Linux Lite 6.4 is a lightweight Linux distribution based on Ubuntu 22.04.2 LTS. The distro includes a number of bug fixes and security updates. The operating system is a smart choice for users who are new to Linux or who are looking for a more lightweight alternative to Windows or macOS.

        Linux Lite 6.4 uses kernel 5.15.0-69 and comes with some excellent software pre-installed. For instance, you get Google Chrome 111, GIMP 2.10.30, Thunderbird 102.9, VLC 3.0.16, and LibreOffice 7.4.6. This version of the operating system also offers an an updated Papirus icon theme, new wallpapers, and a larger hardware database.

    • PCLinuxOS/Mageia/Mandriva/OpenMandriva Family

      • The Register UK OpenMandriva Rome version 23.03 is out now

        The project known as OpenMandriva has released new installation images for its rolling-release edition, with the latest kernel and the latest KDE Plasma – among many other choices.

        OpenMandriva was the last to fork and continue the Mandriva distro when its eponymous parent company went under, meaning that it’s one branch of a closely-related family of distros we looked at about a year ago.

        It maintains two branches of its distro today: OpenMandriva Rome is a rolling-release distro, continually receiving updates. Its slower-moving stable-release sibling is OpenMandriva Lx, which is currently on version 4.3, with KDE Plasma 5.23 and kernel 5.16.

      • Ubuntubuzz OpenMandriva 23.03 ROME is Released with Download Links, Mirrors and Torrents

        OpenMandriva, the French-origin general purpose operating system successor to Mandriva, has released the latest of its rolling release edition “ROME” version 23.03 to download. It improves the previously released ROME by adding more choices for the users including GNOME and Server. We listed things about the release in brief and we hope you will enjoy it. Happy downloading!

    • SUSE/OpenSUSE

      • Dominique LeuenbergeropenSUSE Tumbleweed – Review of the week 2023/13

        Dear Tumbleweed users and hackers,

        This week we are fully back on track with 7 published snapshots. One significant change to mention again is:

        RPMs for i586 (intel 32bit systems) are no longer part of the regular Tumbleweed snapshots. This has been moved into a legacyx86 port in OBS and is published separately on download.opensuse.org. See also this announcement on the factory mailing list.

    • Fedora Family / IBM

    • Canonical/Ubuntu Family

      • Ubuntu StudioUbuntu Studio: Ubuntu Studio 23.04 Beta Released

        The Ubuntu Studio team is pleased to announce the beta release of Ubuntu Studio 23.10, codenamed “Lunar Lobster”.

        While this beta is reasonably free of any showstopper installer bugs, you may find some bugs within. This image is, however, mostly representative of what you will find when Ubuntu Studio 23.04 is released on April 20, 2023.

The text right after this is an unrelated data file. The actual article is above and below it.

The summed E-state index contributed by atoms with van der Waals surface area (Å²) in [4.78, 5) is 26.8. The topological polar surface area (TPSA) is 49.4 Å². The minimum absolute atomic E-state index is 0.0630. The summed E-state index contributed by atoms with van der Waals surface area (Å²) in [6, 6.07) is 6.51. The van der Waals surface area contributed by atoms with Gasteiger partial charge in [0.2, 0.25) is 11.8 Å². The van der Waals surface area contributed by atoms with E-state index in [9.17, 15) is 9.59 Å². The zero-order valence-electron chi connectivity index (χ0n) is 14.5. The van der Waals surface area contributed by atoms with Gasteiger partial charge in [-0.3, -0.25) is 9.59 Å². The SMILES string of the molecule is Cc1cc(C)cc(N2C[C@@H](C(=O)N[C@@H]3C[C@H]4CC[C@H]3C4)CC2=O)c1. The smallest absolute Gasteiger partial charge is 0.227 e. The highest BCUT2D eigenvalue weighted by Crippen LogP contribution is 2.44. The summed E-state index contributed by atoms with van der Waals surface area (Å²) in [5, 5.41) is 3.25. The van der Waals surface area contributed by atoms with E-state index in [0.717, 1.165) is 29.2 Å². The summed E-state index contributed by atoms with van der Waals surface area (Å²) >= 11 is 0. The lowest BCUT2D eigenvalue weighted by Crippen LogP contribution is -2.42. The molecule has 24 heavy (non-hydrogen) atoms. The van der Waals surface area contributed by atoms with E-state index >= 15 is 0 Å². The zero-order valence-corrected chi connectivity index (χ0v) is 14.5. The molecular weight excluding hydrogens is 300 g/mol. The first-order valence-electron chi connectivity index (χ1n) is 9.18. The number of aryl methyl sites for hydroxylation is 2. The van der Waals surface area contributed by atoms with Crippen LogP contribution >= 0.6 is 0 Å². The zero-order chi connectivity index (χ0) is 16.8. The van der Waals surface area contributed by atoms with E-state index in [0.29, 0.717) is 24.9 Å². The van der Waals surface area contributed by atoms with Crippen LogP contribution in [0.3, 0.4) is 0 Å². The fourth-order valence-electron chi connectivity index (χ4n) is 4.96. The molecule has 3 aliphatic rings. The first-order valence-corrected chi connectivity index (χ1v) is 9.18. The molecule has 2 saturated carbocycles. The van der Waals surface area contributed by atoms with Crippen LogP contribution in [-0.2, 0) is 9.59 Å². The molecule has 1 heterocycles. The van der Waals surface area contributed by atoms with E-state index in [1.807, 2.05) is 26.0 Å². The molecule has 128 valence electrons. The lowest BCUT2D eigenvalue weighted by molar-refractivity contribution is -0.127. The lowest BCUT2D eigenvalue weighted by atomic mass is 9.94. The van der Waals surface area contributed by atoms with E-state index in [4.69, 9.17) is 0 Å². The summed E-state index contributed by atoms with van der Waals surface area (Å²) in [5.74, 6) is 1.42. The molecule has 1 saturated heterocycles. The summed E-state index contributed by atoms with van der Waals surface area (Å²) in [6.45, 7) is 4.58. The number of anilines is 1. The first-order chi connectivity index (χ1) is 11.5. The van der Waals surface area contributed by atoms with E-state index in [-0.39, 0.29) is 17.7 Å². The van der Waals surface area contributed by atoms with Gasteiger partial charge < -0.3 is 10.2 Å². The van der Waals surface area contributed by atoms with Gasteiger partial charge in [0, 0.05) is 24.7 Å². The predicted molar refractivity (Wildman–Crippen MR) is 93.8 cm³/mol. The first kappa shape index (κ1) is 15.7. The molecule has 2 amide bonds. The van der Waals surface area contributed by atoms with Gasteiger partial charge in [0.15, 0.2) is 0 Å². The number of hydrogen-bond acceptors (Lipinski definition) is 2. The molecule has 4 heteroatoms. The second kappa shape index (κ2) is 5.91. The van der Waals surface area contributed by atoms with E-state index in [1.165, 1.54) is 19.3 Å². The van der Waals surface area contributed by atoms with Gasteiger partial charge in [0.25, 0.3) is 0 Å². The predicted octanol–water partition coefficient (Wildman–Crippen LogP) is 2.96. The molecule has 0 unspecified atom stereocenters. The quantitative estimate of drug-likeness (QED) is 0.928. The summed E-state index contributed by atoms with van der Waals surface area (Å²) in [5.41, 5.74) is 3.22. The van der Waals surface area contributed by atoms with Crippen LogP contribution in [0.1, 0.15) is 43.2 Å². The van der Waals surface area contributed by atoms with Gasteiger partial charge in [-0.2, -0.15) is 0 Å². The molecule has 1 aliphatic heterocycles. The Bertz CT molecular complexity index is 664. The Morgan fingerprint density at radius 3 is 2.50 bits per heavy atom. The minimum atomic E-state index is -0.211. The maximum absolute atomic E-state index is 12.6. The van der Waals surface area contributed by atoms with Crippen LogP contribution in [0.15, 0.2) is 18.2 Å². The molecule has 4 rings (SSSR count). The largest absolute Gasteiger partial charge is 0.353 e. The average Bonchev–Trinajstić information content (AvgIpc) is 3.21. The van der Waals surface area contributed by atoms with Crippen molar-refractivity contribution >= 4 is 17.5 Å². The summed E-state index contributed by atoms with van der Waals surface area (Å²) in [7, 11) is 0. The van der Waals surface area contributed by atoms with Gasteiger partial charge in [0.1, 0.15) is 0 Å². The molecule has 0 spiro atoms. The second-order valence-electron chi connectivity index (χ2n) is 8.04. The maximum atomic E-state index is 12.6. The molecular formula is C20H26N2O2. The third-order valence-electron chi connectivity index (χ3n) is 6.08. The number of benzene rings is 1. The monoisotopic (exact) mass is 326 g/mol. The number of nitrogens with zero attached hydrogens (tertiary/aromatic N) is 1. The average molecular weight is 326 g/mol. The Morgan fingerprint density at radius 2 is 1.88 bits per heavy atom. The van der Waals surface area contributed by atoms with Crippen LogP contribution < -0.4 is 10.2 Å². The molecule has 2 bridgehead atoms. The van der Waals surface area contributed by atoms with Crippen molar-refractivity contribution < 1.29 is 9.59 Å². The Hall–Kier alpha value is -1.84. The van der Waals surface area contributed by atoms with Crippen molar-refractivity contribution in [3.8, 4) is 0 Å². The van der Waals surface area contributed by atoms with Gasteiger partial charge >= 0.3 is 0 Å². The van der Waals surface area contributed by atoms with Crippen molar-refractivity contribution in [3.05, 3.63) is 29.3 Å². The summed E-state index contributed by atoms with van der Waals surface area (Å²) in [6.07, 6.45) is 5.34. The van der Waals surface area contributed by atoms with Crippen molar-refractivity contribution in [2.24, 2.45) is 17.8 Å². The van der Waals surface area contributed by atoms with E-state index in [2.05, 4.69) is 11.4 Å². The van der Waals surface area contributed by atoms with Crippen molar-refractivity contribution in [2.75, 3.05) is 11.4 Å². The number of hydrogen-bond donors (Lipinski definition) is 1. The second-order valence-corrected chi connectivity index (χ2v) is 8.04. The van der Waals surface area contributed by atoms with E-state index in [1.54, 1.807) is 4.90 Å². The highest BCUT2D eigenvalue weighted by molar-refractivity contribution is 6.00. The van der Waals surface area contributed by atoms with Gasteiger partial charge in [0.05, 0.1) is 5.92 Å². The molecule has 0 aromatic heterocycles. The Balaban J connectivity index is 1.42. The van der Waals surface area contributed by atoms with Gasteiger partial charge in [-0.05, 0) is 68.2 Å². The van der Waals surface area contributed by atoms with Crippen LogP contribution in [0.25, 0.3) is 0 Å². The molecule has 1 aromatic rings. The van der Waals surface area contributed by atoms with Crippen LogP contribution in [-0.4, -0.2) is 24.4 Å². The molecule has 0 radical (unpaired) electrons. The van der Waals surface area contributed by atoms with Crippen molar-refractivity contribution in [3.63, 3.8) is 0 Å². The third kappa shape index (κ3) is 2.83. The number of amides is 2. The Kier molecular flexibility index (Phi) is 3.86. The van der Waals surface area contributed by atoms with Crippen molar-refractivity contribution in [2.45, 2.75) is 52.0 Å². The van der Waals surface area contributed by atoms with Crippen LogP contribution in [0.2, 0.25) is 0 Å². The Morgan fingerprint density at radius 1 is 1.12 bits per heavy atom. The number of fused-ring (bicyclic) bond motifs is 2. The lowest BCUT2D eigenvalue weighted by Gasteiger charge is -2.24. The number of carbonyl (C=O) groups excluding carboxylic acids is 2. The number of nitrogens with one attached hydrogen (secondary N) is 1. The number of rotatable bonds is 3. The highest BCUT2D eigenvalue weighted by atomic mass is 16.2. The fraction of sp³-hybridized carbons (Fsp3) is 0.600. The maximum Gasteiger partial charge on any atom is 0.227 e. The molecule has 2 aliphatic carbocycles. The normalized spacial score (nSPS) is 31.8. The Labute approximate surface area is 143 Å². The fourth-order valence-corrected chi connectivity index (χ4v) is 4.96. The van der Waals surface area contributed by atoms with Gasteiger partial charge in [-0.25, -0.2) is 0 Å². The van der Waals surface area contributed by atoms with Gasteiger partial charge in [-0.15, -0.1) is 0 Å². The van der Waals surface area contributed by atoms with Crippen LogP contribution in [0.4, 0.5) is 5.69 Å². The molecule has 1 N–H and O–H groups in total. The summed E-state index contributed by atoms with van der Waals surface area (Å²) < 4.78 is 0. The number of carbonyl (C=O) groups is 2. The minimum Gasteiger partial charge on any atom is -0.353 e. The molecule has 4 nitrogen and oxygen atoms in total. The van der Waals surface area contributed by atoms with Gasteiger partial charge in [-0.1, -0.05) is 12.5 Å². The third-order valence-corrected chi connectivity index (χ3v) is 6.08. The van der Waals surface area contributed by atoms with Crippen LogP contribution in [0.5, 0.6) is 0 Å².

Special notes:

        The Ubuntu Studio 22.10 disk image (ISO) exceeds 4 GB and cannot be downloaded to some file systems such as FAT32, and may not be readable when burned to a DVD. For this reason, we recommend downloading to a compatible file system. When creating a boot medium, we recommend creating a bootable USB stick with the ISO image, or burning to a Dual-Layer DVD.

      • Ubuntu Fridge Ubuntu 23.04 (Lunar Lobster) Beta Released

        The Ubuntu team is pleased to announce the Beta release of the Ubuntu 23.04 Desktop, Server, and Cloud products.

        Ubuntu 23.04, codenamed “Lunar Lobster”, continues Ubuntu’s proud tradition of integrating the latest and greatest open source technologies into a high-quality, easy-to-use Linux distribution. The team has been hard at work through this cycle, introducing new features and fixing bugs.

        This Beta release includes images from not only the Ubuntu Desktop, Server, and Cloud products, but also the Edubuntu, Kubuntu, Lubuntu, Ubuntu Budgie, Ubuntu Cinnamon, Ubuntu Kylin, Ubuntu MATE, Ubuntu Studio, Ubuntu Unity, and Xubuntu flavours.

      • It’s FOSSEnough of it! Ubuntu to Ditch Snap Completely With 24.04 LTS Naughty Nightingale

        Despite putting so much weight behind Snap, Ubuntu continues to lose in the race of ‘universal Linux packaging’.

        While all kinds of distros are adopting Fedora’s Flatpak, Ubuntu’s Snap is being rejected even by Ubuntu-based distros like Linux Mint and elementary OS.

        Nitrux, Vanilla, gLinux, and many more distros have ditched Ubuntu for Debian, and Snap probably played a role in the decision-making.

      • UbuntuUbuntu Blog: Automotive industry trends for 2023 and beyond
        2023, the year of transformations